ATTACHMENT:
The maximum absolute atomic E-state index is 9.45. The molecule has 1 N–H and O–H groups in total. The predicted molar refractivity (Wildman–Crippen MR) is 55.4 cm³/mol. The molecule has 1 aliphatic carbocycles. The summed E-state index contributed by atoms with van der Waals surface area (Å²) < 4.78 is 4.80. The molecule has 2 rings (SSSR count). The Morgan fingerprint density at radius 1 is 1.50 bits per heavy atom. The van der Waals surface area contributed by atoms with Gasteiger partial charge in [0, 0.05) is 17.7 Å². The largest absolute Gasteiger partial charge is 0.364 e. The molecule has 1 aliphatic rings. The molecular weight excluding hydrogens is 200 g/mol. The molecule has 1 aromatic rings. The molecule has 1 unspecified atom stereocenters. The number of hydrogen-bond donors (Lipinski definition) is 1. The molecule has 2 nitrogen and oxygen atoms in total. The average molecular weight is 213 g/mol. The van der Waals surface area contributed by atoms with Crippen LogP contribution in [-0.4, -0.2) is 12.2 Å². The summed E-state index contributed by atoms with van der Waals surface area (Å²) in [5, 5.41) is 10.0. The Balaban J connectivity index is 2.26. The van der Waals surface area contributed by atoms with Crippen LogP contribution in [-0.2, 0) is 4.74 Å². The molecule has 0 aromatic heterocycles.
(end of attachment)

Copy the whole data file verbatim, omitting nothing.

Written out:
The maximum absolute atomic E-state index is 9.45. The molecule has 1 N–H and O–H groups in total. The predicted molar refractivity (Wildman–Crippen MR) is 55.4 cm³/mol. The molecule has 1 aliphatic carbocycles. The summed E-state index contributed by atoms with van der Waals surface area (Å²) < 4.78 is 4.80. The molecule has 2 rings (SSSR count). The Morgan fingerprint density at radius 1 is 1.50 bits per heavy atom. The van der Waals surface area contributed by atoms with Gasteiger partial charge in [0, 0.05) is 17.7 Å². The largest absolute Gasteiger partial charge is 0.364 e. The molecule has 1 aliphatic rings. The molecular weight excluding hydrogens is 200 g/mol. The molecule has 1 aromatic rings. The molecule has 1 unspecified atom stereocenters. The number of hydrogen-bond donors (Lipinski definition) is 1. The molecule has 2 nitrogen and oxygen atoms in total. The average molecular weight is 213 g/mol. The van der Waals surface area contributed by atoms with Crippen LogP contribution in [-0.4, -0.2) is 12.2 Å². The summed E-state index contributed by atoms with van der Waals surface area (Å²) in [5, 5.41) is 10.0. The Balaban J connectivity index is 2.26. The van der Waals surface area contributed by atoms with Crippen LogP contribution in [-0.2, 0) is 4.74 Å². The molecule has 0 aromatic heterocycles.